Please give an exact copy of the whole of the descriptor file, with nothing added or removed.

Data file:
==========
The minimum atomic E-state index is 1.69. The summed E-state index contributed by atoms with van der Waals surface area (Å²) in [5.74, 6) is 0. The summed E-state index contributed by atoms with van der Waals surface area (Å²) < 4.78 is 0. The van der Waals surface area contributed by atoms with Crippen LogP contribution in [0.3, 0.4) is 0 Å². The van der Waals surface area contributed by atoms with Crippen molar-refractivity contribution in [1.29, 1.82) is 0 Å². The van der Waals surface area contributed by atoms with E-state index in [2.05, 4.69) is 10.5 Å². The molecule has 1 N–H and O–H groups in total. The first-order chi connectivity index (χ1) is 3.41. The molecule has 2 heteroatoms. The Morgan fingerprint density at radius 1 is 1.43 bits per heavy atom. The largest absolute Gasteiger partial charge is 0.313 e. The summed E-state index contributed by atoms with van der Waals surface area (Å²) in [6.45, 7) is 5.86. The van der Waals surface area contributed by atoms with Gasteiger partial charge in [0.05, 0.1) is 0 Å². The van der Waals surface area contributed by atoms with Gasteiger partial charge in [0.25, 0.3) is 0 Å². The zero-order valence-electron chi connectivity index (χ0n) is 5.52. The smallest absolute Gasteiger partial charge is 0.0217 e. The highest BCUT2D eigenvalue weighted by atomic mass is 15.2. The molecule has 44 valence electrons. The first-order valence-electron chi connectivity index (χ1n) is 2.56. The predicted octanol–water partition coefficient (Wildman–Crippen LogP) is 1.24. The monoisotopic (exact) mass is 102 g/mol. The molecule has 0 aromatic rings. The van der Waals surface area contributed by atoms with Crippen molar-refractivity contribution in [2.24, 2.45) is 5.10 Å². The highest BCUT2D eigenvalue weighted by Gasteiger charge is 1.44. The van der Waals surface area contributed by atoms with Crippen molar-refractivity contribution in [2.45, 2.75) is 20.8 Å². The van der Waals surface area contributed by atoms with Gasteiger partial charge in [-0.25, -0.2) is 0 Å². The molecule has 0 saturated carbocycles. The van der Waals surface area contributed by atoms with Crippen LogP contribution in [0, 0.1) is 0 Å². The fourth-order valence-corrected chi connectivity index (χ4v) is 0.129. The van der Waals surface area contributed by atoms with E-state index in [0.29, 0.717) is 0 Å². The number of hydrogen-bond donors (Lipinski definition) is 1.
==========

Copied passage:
The minimum atomic E-state index is 1.69. The summed E-state index contributed by atoms with van der Waals surface area (Å²) in [5.74, 6) is 0. The summed E-state index contributed by atoms with van der Waals surface area (Å²) < 4.78 is 0. The van der Waals surface area contributed by atoms with Crippen LogP contribution in [0.3, 0.4) is 0 Å². The van der Waals surface area contributed by atoms with Crippen molar-refractivity contribution in [1.29, 1.82) is 0 Å². The van der Waals surface area contributed by atoms with E-state index in [2.05, 4.69) is 10.5 Å². The molecule has 1 N–H and O–H groups in total. The first-order chi connectivity index (χ1) is 3.41. The molecule has 2 heteroatoms. The Morgan fingerprint density at radius 1 is 1.43 bits per heavy atom. The largest absolute Gasteiger partial charge is 0.313 e. The summed E-state index contributed by atoms with van der Waals surface area (Å²) in [6.45, 7) is 5.86. The van der Waals surface area contributed by atoms with Gasteiger partial charge in [0.05, 0.1) is 0 Å². The van der Waals surface area contributed by atoms with Gasteiger partial charge in [0.25, 0.3) is 0 Å². The zero-order valence-electron chi connectivity index (χ0n) is 5.52. The smallest absolute Gasteiger partial charge is 0.0217 e. The highest BCUT2D eigenvalue weighted by atomic mass is 15.2. The molecule has 44 valence electrons. The first-order valence-electron chi connectivity index (χ1n) is 2.56. The predicted octanol–water partition coefficient (Wildman–Crippen LogP) is 1.24. The monoisotopic (exact) mass is 102 g/mol. The molecule has 0 aromatic rings. The van der Waals surface area contributed by atoms with Crippen molar-refractivity contribution in [2.24, 2.45) is 5.10 Å². The highest BCUT2D eigenvalue weighted by Gasteiger charge is 1.44. The van der Waals surface area contributed by atoms with Crippen molar-refractivity contribution in [2.45, 2.75) is 20.8 Å². The van der Waals surface area contributed by atoms with Gasteiger partial charge in [-0.25, -0.2) is 0 Å². The molecule has 0 saturated carbocycles. The van der Waals surface area contributed by atoms with Crippen LogP contribution in [0, 0.1) is 0 Å². The fourth-order valence-corrected chi connectivity index (χ4v) is 0.129. The van der Waals surface area contributed by atoms with E-state index in [0.29, 0.717) is 0 Å². The number of hydrogen-bond donors (Lipinski definition) is 1.